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Asteroid occultation timing

9 Mar 2014, 00:00 UTC
Asteroid occultation timing
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Asteroids are very dim. So it's hard to know exactly how big they are and what shape they have. Fortunately, astronomers are very good at figuring out asteroid orbits. And they've figured out how to use the light from distant stars to learn their shapes. Continue reading →

¡SkyCaramba! Weekly astronomy blog for the week ending March 15, 2014
Asteroids are rocky objects orbiting the sun much like planets do. They’re often described as minor planets. Unlike major planets, asteroids don’t have their own atmospheres as far as we know. But a few have moons. They’re being orbited by other asteroids!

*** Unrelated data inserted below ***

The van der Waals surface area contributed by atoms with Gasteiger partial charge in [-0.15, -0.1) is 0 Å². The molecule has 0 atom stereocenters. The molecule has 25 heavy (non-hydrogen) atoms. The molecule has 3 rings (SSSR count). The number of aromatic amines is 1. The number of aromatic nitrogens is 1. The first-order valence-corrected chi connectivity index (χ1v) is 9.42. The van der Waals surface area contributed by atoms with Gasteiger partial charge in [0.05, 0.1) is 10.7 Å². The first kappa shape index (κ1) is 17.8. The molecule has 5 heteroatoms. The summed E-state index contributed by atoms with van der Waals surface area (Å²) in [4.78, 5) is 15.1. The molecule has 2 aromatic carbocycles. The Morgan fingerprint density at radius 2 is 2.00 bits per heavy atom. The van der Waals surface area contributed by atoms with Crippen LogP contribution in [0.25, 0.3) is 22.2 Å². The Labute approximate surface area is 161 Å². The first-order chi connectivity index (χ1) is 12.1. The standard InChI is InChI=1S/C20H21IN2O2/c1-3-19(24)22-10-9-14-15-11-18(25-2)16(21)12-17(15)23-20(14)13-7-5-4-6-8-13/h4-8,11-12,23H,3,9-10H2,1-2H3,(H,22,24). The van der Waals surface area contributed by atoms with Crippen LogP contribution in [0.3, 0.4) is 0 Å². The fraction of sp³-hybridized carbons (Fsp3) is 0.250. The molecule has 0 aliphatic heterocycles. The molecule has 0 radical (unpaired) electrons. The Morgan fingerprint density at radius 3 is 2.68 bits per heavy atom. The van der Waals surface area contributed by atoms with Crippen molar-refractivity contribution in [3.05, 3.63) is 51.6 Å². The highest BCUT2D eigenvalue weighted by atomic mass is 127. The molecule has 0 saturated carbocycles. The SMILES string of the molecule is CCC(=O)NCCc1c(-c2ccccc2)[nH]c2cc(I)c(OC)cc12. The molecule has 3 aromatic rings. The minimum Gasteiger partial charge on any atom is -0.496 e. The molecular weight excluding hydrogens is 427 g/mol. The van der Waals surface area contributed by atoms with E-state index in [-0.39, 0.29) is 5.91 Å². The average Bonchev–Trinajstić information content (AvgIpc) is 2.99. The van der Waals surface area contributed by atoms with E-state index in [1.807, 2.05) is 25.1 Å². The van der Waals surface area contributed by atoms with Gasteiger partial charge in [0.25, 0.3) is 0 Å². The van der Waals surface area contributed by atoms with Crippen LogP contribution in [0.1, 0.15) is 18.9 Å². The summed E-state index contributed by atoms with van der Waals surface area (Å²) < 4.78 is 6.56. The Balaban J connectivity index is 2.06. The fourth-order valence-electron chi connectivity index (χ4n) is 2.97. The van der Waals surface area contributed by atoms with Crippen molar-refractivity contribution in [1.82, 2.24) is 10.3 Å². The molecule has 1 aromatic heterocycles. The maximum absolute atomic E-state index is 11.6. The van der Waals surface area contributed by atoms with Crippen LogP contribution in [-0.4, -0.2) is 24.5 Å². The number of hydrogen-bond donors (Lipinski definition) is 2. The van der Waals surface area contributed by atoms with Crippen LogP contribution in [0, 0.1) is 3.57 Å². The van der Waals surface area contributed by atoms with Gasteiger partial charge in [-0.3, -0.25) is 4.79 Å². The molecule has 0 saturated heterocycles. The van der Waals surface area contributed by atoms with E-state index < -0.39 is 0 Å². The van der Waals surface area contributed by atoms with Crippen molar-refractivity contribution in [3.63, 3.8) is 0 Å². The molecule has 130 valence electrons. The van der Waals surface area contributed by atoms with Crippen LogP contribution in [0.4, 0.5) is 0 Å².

Major planets are round, but asteroids come in many shapes. Some are roundish, some are like ovals, and some are very irregular. There’s one shaped like a peanut. There are many asteroids astronomers don’t know enough about to say what shape they are. Asteroids are so small, the first ones discovered were just star-like points of light in the best telescopes of the time. The word asteroid actually means star-like object.
Since asteroids are some of the smallest objects in the sky and they don’t reflect a lot of sunlight in the first place, they are very dim. So ...

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